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When we 'define' a variable inside a function (not main here), is the memory allocation done at runtime or the loader serves for us??

And what happens when i have :

int f()
     int a=10;


     int i;

Is 'a' in function f() created 'i' times?? And so is it dynamic allocation??

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6 Answers 6

up vote 11 down vote accepted

The local variable a is made during each call of f(). It is part of setting up the 'stack-frame' for f() and costs (almost) nothing in time. It eats up a little stackspace, but no more than is necessary for an int.

During while(--i) f(); the function f() is called 10 times and each time a 'new' a occupies the same spot of memory. We do not call this dynamic allocation, it is called stack, local or auto allocation.

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I think it is possible that a will be stored in a register. –  Brian Oct 4 '10 at 14:46
with the added caveat that if a is never changed in f nor passed by address elsewhere, it might never be allocated at all. –  plinth Oct 4 '10 at 14:47
@Brian, @plinth, you are both right but those options are a) compiler dependent and b) do not help to explain (at the functional level) what is happening. A compiler can only eliminate/enregister a when it is invisible to the programmer, ie my description still holds. –  Henk Holterman Oct 4 '10 at 14:48

This is a stack allocation, meaning that place is reserved on the stack for the integer - it's not allocated like "find 4 free bytes on the heap and allocate them for me".

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Q1. Yes.. It will be allocated i times in the Stack..

Q2. No.. The memory allocated using new keyword is dynamic memory allocation which will be allocated in heap and the allocation made in the example you provided is stack allocated..

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Variables are allocated on the stack, and are not "dynamic memory". Yes, a will be put on the stack i times.

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Each time f() is called, a will be created on stack. When you compile the code and the compiler generates binary equivalent of the code, the compiler writes necessary instruction to allocate space on stack for a. It is nothing but incrementing/decrementing a CPU register (known as stack pointer). Since the increment/decrement of stack pointer is done by the compiler (by writing instruction on binary) it is not dynamic allocation. The space will be recovered automatically after function returns. This is also accomplished by changing the value of stack pointer and compiler writes necessary instruction on binary to do that.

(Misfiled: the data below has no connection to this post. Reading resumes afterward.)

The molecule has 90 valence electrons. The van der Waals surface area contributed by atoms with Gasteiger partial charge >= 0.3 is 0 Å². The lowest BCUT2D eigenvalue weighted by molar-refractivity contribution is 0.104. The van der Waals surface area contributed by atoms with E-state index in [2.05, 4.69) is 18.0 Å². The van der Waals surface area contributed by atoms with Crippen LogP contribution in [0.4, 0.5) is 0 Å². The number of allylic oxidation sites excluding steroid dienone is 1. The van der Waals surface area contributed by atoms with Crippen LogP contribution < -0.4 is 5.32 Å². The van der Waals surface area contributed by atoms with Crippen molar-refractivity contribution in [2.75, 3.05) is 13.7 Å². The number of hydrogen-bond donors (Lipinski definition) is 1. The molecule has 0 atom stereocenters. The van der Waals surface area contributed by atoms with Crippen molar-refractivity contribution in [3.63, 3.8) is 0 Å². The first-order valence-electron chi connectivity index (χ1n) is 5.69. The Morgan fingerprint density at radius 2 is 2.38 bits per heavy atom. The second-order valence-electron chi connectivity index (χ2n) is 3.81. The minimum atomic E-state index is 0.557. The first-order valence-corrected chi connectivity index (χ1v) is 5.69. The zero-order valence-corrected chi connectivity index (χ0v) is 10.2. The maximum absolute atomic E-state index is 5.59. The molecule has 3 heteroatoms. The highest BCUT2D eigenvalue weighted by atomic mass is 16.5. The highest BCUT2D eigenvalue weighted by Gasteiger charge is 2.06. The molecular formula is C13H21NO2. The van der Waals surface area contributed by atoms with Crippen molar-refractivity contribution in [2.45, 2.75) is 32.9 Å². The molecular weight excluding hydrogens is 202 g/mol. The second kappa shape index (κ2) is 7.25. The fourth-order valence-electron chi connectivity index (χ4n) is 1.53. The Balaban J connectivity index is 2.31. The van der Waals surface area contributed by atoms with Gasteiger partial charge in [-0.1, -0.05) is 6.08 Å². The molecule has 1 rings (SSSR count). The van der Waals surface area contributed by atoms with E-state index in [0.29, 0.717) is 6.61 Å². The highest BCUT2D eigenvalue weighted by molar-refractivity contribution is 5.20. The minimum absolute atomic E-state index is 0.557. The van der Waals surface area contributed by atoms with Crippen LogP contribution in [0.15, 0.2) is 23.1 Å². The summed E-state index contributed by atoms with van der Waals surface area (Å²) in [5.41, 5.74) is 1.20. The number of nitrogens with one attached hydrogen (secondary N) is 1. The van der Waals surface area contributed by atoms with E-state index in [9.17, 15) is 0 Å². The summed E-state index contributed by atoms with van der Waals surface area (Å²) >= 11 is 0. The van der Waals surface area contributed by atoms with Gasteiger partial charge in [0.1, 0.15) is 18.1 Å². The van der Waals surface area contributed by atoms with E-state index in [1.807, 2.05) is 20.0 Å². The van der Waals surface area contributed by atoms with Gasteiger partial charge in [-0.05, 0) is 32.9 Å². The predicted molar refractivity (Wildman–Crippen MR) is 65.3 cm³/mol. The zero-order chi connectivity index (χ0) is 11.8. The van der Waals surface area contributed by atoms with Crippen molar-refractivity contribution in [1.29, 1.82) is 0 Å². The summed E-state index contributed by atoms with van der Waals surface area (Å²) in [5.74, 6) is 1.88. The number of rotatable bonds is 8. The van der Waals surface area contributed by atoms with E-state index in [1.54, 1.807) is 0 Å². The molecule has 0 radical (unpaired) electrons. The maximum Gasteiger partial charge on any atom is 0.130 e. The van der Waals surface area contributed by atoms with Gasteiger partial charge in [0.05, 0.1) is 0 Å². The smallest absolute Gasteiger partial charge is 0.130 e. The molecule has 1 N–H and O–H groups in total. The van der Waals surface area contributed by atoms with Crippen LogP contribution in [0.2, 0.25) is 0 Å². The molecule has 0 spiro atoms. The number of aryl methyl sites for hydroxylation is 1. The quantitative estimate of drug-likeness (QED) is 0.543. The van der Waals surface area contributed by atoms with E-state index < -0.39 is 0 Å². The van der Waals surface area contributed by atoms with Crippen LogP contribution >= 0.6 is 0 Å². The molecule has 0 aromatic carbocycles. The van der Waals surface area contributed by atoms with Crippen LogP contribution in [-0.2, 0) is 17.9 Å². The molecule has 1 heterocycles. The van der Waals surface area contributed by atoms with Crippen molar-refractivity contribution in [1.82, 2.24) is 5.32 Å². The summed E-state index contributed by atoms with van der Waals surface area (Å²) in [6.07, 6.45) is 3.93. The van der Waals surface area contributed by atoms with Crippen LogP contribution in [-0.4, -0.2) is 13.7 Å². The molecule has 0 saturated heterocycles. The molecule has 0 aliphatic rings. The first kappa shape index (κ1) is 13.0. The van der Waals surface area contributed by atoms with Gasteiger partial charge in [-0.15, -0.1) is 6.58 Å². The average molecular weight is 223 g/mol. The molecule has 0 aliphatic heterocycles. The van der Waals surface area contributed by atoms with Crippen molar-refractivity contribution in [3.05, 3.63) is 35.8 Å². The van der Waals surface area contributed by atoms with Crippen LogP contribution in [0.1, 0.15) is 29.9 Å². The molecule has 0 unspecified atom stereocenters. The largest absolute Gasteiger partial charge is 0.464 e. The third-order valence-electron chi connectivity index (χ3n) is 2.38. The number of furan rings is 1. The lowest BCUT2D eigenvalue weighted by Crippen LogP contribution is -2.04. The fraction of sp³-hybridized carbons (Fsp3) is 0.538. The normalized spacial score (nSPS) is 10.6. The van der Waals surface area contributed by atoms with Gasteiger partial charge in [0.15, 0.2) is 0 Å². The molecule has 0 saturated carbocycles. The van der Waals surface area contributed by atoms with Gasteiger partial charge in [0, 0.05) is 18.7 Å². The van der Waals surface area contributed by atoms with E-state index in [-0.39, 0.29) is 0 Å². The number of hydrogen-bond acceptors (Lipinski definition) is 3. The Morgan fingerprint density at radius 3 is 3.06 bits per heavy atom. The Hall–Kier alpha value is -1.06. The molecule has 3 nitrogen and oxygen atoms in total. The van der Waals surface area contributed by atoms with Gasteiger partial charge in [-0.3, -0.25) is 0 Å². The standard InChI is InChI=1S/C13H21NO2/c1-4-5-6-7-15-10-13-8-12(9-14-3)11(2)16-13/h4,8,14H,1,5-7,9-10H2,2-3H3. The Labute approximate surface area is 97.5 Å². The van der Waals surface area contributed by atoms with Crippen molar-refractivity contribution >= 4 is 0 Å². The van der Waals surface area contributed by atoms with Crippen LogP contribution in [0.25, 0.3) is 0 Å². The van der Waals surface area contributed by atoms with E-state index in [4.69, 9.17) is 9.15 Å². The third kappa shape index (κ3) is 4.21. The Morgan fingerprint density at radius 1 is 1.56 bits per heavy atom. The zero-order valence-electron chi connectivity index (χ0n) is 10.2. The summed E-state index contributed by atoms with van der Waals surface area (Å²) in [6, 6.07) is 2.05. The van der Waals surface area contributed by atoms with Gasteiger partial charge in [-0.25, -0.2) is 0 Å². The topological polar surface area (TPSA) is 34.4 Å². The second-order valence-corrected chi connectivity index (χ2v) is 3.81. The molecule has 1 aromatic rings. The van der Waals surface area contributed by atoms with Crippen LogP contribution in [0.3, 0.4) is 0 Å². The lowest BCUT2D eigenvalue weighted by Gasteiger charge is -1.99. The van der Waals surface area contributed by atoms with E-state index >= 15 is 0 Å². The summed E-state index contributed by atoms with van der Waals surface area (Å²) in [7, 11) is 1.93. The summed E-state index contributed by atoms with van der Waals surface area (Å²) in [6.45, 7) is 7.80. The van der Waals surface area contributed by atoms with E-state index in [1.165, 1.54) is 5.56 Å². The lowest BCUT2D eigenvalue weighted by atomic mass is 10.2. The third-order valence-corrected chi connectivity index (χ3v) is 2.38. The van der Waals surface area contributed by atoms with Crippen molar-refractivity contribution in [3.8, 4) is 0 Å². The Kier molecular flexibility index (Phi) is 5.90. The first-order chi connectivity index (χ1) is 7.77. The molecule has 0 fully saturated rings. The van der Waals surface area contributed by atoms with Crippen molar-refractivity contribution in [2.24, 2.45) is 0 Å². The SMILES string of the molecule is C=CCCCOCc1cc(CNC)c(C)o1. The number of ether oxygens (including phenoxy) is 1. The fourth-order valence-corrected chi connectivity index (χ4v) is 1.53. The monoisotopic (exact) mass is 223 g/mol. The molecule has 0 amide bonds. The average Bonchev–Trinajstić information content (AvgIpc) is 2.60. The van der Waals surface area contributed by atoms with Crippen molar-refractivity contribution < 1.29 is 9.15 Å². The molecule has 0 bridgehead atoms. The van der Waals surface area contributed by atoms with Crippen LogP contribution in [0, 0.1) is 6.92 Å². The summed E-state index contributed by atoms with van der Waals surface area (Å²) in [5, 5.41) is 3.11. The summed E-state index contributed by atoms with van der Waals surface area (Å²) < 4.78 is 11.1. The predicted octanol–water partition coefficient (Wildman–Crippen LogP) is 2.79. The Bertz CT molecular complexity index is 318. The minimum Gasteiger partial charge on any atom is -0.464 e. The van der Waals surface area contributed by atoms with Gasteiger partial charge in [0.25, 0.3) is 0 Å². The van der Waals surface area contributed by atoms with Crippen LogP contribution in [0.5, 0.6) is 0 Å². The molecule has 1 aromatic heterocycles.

Dynamic memory allocation refers to a process when the compiler doesn't reserve memory for you. Instead, the space is allocated by Operating System at runtime. And the space comes from heap area of RAM. The programmer is responsible to free that space and compiler won't do anything about it. When dynamic memory allocation is coded like with new:

int *prt = new int[10];

the compiler doesn't reserve memory for 10 integers. Instead, a request is made to the OS to reserve that memory. When this code is executed, OS reserves the memory (if enough memory is available), and returns a pointer to the beginning of the memory.

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Generally, when you define a variable within a function, the memory allocation is done at runtime and the variable is stored within the stack, which represents the storage system for these kind of variables: local variables.

Yes. In the example you provide, the variable a is created 'i' times following this process:

While Loop
   Function f()
      Push variable a into stack
      Function f logic
      Pull variable a from stack
   End Function f()
End While

So the general behavior for local variables (Variables within a function or block) is to be allocated upon declaration within their scope (function or block) by being pushed inside the stack and to be "freed" when the scope finalizes (end of function or block) by being pulled from the stack.

This is not dynamic allocation but automatic allocation. You can perform dynamic allocation only by using the new operator and your variables will be allocated at runtime within a special area of the memory we call the heap. You have to be careful with dynamic allocation, because you need to explicitely use the delete operator in order to free it.

Note: The former explanation about the stack was a simplification. The variables are not really pulled from the stack. The stack is controlled with two pointers: one points to the base of the stack, and the other points to the top, the next available position. When a function is called, its variables are added to the stack modifying the position of the second pointer, when the function ends, this pointer takes the same value it had at the beginning of the function effectively freeing the memory used within the function. Therefore the variables are not really pulled, you will just overwrite them in following iterations with the stack.

For more information you can refer to C++ Primer Plus Chapter 9. Memory Models and Namespaces

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